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Tax Article

CPP Retirement Benefits

Published: 2012-01-05

Starting January 1, 2012 the new Canada Pension Plan rules take effect.

If you are between 60 and 65 years of age, working and earning pensionable income you are now required to contribute to CPP while collecting retirement benefits. It is not optional.

If you are between the ages of 65 and 70 years, working and earning pensionable income and collecting retirement benefits, you have the option of either continuing to contribute or you can make the election to stop contributing. To stop contributing you must file the election on form CPT30. Form CPT30 must be filed with the employer and Canada Revenue Agency.

Under the current rules (before January 1, 2012) pension benefits started before age 65 were reduced by 0.5% per month under age 65. If an individual started collecting at age 60 the pension benefits were reduced by 30%. Similarly under the current rules CPP pension increased by 0.5% for each month after age 65 (up to age 70) that you delayed receiving it. If you started receiving your pension at age 70, your pension amount was 30% more than it would have been at age 65.

Under the new rules, starting January 1, 2012 where pension benefits are started before age 65 the reduction in benefits will go up until they are fully implemented in 2016. The reduction will be 0.6% per month by 2016 and is being gradually implemented starting January 1, 2012. If pension benefits are started at age 60 under the new rules pension benefits will be reduced by 36%.

From 2011 to 2013 pension benefits will gradually increase from 0.5% per month (6% per year) to 0.7% per month (8.4% per year). This means if contributors start receiving their CPP pension at the age of 70, their pension amounts will be 42% more than if taken at age 65.

However those already collecting Canada Pension retirement benefits and are not 65 years of age are not subject to the increased reduction in pension benefits under the new plan. They will also be entitled to the Post Retirement Benefit that will be calculated starting in 2013 providing they continue working and contributing to the plan in 2012.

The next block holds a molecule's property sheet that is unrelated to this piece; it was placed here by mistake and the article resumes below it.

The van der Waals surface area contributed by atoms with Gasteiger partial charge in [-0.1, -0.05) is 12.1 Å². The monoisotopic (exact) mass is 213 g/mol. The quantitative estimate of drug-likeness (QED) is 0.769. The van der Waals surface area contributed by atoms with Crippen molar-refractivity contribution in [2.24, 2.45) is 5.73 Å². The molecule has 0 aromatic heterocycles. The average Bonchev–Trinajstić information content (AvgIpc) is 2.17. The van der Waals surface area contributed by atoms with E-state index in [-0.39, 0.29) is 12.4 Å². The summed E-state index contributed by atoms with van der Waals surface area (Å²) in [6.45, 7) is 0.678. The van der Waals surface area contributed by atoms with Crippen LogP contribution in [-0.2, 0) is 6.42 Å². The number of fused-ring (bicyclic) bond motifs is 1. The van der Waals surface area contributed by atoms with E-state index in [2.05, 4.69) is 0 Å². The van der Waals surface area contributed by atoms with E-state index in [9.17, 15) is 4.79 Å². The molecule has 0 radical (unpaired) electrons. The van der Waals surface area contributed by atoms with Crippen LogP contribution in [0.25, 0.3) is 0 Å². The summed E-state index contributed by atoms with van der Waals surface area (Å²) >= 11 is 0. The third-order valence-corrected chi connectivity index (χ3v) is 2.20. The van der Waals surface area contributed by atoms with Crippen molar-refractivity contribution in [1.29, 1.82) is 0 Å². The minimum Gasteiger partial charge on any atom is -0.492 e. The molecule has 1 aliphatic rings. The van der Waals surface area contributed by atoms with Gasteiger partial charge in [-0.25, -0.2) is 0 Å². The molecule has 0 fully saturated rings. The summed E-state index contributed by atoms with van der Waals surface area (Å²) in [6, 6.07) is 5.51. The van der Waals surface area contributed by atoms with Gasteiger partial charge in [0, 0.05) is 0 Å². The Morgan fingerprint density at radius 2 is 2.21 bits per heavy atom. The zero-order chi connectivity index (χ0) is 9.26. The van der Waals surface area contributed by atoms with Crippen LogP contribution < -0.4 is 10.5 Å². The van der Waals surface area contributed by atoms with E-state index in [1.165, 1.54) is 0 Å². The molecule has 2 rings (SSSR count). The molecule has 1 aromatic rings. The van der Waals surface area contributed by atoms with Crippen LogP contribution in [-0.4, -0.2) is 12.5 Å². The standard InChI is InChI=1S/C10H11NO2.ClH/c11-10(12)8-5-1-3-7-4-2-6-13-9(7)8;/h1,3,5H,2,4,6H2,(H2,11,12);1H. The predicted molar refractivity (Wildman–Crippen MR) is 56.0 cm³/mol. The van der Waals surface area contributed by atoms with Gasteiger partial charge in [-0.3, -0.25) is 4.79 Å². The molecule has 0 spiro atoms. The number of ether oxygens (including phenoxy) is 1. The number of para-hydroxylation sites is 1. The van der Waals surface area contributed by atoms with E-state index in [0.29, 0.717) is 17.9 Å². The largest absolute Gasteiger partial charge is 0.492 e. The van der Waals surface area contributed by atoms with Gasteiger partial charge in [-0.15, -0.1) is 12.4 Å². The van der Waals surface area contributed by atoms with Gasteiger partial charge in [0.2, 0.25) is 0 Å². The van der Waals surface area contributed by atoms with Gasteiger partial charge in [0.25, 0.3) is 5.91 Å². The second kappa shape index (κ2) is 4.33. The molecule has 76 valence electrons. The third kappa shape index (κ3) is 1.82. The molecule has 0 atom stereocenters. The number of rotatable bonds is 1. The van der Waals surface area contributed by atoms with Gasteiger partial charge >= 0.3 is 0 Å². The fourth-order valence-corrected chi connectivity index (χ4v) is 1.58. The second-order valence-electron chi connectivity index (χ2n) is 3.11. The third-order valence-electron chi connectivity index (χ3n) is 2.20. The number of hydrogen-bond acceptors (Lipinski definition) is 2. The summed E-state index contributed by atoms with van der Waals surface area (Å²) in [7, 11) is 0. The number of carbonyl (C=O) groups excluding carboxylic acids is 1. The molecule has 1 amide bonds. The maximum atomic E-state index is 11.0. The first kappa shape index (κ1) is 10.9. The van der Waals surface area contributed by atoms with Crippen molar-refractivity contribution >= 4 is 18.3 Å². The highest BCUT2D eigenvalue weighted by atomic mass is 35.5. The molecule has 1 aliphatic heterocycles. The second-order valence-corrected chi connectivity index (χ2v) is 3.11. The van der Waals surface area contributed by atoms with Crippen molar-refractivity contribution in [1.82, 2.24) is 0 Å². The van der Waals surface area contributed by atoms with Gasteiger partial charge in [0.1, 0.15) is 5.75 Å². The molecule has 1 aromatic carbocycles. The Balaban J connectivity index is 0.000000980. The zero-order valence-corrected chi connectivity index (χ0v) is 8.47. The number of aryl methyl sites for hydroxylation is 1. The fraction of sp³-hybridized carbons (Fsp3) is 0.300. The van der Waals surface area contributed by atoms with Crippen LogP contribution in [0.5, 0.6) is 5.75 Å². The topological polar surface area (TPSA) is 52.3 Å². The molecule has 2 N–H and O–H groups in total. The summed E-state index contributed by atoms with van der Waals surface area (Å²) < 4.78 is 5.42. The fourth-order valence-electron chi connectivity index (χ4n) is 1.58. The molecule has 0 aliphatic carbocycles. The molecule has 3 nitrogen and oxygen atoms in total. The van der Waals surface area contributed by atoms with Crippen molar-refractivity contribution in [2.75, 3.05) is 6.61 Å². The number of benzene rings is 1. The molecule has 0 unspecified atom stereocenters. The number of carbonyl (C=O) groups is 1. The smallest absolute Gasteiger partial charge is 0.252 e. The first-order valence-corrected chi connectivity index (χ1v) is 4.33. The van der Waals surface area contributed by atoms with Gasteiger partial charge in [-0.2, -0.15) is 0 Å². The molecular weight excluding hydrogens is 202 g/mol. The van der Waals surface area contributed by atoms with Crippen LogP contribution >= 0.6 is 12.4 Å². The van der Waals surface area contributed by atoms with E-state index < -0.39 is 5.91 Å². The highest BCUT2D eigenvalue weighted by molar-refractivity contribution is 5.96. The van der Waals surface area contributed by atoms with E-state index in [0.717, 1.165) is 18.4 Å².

Those already receiving CPP retirement pension, the contributions you make to the CPP will go toward the Post Retirement Benefit (PRB). PRB is a new lifetime benefit that increases your retirement income and rises with increases in the cost of living, even if you already draw the maximum pension from Canada Pension.

Anyone who started receiving Canada Pension retirement benefits before December 31, 2010 and remain out of the workforce will not be affected by these changes.

These amendments to Canada Pension retirement benefits do not affect an employee receiving Canada Pension disability benefits nor do they affect an employee who has already reached 70 years of age.

CPP retirement pensions will be higher if taken after age 65

Year % monthly increase
2011 0.57
2012 0.64
2013 0.70

CPP retirement pensions will be lower if taken before age 65
Year % monthly reduction
2012 0.52
2013 0.54
2014 0.56
2015 0.58
2016 0.60

Kelly Schilz
Date updated: January 5, 2012

This information is provided by Crawford, Smith and Swallow Chartered Accountants LLP for informational purposes only and must not be relied upon as professional advice. Readers should not initiate any action on the basis of this information without the consultation and direction of a qualified professional advisor.